Format

Send to

Choose Destination
Curr Pharm Des. 2006;12(8):943-54.

Prostaglandin E synthase: a novel drug target for inflammation and cancer.

Author information

1
Department of Health Chemistry, School of Pharmaceutical Sciences, Showa University, Shinagawa-ku, Tokyo, Japan. mako@rinshoken.or.jp

Abstract

Prostaglandin E synthase (PGES), which converts cyclooxygenase (COX)-derived prostaglandin (PG) H(2) to PGE(2), occurs in multiple forms with distinct enzymatic properties, modes of expression, cellular and subcellular localizations and intracellular functions. Two of them are membrane-bound enzymes and have been designated as mPGES-1 and mPGES-2. mPGES-1 is a perinuclear protein belonging to the MAPEG (for membrane-associated proteins involved in eicosanoid and GSH metabolism) family. This enzyme is markedly induced by proinflammatory stimuli, is down-regulated by anti-inflammatory glucocorticoids, and is functionally coupled with cyclooxygenase (COX)-2 in marked preference to COX-1. mPGES-2 is synthesized as a Golgi membrane-associated protein, and the proteolytic removal of the N-terminal hydrophobic domain leads to the formation of a mature cytosolic enzyme. This enzyme is rather constitutively expressed in various cells and tissues and is functionally coupled with both COX-1 and COX-2. Cytosolic PGES (cPGES) is constitutively expressed in a wide variety of cells and is functionally linked to COX-1 to promote immediate PGE(2) production. This review highlights the latest understanding of the expression, regulation and functions of these three PGES enzymes. In particular, recent gene targeting studies of mPGES-1 have revealed that this enzyme represents a novel target for anti-inflammatory and anti-cancer drugs.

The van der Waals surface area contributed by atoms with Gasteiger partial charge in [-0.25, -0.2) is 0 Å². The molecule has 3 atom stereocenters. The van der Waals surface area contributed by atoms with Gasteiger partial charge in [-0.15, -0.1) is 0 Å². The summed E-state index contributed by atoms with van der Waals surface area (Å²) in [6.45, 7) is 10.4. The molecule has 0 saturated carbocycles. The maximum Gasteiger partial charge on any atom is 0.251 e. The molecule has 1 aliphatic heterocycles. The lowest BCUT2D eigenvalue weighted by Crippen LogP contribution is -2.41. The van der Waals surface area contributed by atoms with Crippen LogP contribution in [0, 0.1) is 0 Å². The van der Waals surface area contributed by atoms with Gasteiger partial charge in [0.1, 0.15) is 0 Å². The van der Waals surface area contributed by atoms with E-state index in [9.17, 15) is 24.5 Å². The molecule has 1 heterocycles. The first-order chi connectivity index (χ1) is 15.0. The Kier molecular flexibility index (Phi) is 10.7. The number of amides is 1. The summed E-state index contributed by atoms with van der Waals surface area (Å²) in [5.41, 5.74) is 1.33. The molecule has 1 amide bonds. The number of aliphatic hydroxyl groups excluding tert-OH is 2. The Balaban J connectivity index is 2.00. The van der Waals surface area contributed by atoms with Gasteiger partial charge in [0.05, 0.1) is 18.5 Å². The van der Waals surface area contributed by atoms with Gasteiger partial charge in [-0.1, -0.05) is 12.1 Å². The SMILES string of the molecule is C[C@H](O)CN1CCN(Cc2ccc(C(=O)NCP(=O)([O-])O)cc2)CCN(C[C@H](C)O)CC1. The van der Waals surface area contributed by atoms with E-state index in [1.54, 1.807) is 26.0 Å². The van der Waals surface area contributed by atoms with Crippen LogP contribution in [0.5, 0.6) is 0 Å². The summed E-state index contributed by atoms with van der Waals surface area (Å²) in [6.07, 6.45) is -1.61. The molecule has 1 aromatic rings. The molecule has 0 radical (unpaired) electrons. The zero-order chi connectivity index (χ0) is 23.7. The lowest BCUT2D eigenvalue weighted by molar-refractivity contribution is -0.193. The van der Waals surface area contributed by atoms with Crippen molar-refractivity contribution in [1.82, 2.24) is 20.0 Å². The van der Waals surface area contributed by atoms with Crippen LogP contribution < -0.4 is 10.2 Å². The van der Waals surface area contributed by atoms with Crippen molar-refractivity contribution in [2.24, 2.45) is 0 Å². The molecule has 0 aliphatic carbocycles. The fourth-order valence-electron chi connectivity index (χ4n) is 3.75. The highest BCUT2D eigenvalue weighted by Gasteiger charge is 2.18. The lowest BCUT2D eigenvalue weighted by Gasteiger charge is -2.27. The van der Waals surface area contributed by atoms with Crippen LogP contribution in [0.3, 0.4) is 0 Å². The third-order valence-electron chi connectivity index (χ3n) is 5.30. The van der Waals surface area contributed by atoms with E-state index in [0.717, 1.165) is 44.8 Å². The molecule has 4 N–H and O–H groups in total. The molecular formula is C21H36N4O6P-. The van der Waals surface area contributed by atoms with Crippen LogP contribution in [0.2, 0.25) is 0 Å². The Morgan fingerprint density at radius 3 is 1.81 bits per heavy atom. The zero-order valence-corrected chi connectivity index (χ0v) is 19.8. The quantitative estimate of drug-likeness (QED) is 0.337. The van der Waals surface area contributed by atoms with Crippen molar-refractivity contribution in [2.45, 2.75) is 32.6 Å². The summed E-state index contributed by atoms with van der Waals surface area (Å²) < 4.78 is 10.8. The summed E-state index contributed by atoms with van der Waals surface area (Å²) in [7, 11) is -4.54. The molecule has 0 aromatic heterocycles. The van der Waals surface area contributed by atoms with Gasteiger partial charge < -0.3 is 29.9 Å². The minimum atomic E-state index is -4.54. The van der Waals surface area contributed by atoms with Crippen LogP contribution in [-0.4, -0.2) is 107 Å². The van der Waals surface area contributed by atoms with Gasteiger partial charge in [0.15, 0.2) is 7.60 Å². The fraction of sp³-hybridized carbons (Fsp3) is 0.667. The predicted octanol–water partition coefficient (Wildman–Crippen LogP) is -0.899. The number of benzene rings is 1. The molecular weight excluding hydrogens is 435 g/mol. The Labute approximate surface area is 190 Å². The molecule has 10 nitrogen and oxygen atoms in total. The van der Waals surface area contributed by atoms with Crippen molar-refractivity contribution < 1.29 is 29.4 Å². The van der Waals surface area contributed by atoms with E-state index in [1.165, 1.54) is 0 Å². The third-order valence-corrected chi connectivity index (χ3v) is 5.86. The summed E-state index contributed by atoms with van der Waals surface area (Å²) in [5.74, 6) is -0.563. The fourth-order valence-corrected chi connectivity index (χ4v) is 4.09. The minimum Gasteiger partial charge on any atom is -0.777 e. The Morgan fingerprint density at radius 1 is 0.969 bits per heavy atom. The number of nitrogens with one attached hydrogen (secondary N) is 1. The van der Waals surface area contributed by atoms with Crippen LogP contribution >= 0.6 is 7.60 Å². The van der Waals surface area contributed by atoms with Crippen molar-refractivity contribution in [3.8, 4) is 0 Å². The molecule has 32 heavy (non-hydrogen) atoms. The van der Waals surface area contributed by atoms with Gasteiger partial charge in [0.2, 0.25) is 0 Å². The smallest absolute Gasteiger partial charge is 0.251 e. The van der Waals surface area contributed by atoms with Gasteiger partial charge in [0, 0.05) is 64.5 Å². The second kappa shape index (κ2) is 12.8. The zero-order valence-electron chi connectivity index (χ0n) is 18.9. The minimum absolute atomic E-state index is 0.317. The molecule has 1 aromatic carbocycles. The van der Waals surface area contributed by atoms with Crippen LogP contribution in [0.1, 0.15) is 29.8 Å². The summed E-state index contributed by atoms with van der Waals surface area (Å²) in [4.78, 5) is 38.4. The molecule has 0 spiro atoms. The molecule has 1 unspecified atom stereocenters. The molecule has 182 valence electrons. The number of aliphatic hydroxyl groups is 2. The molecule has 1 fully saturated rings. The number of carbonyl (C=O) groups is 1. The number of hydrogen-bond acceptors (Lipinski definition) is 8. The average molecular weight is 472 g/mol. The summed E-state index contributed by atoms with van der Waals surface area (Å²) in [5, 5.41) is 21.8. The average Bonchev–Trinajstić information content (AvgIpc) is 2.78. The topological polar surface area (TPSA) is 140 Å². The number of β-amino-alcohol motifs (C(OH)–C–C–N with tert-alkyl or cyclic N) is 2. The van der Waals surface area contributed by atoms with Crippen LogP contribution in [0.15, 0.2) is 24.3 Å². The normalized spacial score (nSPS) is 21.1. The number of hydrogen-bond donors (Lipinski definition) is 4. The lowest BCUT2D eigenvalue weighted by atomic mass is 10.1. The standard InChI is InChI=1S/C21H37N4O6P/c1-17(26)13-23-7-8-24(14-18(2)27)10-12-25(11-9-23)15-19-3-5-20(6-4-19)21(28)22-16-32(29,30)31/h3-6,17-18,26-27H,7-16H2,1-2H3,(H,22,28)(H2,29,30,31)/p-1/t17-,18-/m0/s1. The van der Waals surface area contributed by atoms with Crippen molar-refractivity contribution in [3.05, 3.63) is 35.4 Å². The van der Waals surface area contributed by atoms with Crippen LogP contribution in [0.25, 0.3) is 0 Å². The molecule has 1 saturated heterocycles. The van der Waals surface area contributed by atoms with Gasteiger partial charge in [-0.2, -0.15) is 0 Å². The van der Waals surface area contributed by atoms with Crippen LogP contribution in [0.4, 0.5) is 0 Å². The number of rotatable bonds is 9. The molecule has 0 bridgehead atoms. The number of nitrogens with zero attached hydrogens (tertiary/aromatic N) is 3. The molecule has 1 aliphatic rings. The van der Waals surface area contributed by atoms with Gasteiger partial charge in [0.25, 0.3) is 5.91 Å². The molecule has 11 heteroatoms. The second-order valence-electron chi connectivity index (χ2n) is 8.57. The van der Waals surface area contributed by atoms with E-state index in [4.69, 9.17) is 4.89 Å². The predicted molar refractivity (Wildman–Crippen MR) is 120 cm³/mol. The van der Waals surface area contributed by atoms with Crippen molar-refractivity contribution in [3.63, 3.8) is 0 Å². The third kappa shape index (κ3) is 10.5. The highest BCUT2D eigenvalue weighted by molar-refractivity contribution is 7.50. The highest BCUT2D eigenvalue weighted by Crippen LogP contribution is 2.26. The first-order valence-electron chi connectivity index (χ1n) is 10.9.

PMID:
16533161
DOI:
10.2174/138161206776055912
[Indexed for MEDLINE]

Supplemental Content

Full text links

Icon for Bentham Science Publishers Ltd.
Loading ...
Support Center